Game (not) over
They are the Dodgers’ two fallen heroes, the one with the goggles and the one with the dreadlocks.
They are the two players who have electrified Dodger Stadium in the two decades without a World Series. The one with the goggles has not pitched for the home team in three years, the longing for his showtime, and for a more innocent time, evident in his voice.
Game Over is long over. Long live Mannywood.
“I hear it’s pretty cool,” Eric Gagne said, “with Manny.”
On the day Manny Ramirez would make his comeback before tens of thousands of adoring fans -- in enemy territory, no less -- Gagne sat at a table for two at a riverfront cafe, in this weathered city more than 400 years old, and more than 400 miles from the nearest big league outpost.
He wore a black Ed Hardy T-shirt. He ate his poutine -- the Quebec delicacy of fries topped with gravy and cheese -- in peace. No one asked him for an autograph.
This is a long way to go to get away from the Mitchell Report and start over.
This is home. These are the people who nurtured him, who dropped coins into a bucket to help pay his way to college, who packed the stadium here and gave him a standing ovation just for coming home to pitch, for the Quebec Capitales of the independent Can-Am League.
L.A. was home too, once upon a time. We wore goggles and goatees, sweat-stained caps and “Game Over” shirts. We went nuts for the record-setting 84 consecutive saves and for the Cy Young Award, for “Welcome to the Jungle” and for the best show in town.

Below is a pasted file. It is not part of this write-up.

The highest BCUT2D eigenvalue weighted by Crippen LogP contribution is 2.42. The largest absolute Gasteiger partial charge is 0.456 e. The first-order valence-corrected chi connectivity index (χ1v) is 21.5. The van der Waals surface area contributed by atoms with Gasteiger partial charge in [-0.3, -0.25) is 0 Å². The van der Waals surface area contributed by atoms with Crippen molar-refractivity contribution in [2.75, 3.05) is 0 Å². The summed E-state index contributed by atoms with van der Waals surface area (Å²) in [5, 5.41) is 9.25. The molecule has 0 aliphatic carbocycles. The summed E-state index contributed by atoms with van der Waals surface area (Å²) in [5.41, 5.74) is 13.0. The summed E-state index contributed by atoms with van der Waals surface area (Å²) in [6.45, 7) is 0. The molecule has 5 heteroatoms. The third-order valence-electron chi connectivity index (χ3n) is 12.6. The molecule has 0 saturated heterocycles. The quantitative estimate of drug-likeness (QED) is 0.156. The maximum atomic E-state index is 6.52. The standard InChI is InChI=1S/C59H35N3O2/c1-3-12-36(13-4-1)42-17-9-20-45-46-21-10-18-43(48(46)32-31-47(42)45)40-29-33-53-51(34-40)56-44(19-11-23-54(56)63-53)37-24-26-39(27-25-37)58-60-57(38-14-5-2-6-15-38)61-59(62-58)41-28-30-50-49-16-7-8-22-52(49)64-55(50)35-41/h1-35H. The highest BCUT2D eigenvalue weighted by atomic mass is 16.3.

“The electricity was unreal,” Gagne said. “I never thought that was possible in baseball.
“Those were the best days of my life. I think about them every day.”
Those were some of the best days of our baseball lives too, memories now tarnished by the Mitchell Report. In 2004, according to the report, Gagne received multiple shipments of human growth hormone, one sent directly to the clubhouse at Dodger Stadium.
“I’m not denying it,” he said. “I’m not saying I did it. I just can’t talk about it.
“It’s a touchy subject. It doesn’t just involve me.”
He won’t say why, but it’s not hard to guess. If he says he did indeed obtain HGH, the next question would be how. The answer in the Mitchell Report: through his old friend and teammate, Paul Lo Duca.
He also won’t comment about the Boston Red Sox scout whose e-mail evaluation of Gagne is included in the report, highlighted by these words: “Steroids is the issue.”
Gagne points no fingers. He offers an apology to his fans, even if he declines to say exactly why.
He does not talk, as Alex Rodriguez did, about the “loosey-goosey” culture in the era before baseball started drug tests.
“I don’t think it was a culture,” Gagne said. “Everybody makes their own decision and lives with it. We’re all grown-ups.”
And he does not blithely make light of the issue, as Ramirez has done in the wake of his 50-game suspension for violating baseball’s drug policy. Ramirez has riffed that he was neither a murderer nor a rapist, and on Friday he invoked Jesus Christ in an awkward effort to equate embarrassment with persecution.
No, this hit Gagne hard. The details might be sparse, but the remorse is genuine.
“I’ve been straightforward about everything. It [stinks] that I can’t be about this,” he said. “I’m not looking for sympathy anyway.
“I have to live with this the rest of my life. I’m going to have to explain this to my kids. It’s going to be on my resume the rest of my life.”
He volunteers that he is a role model for kids -- and not just his four kids, none older than 8. He is a model for what not to do, whatever that might have been.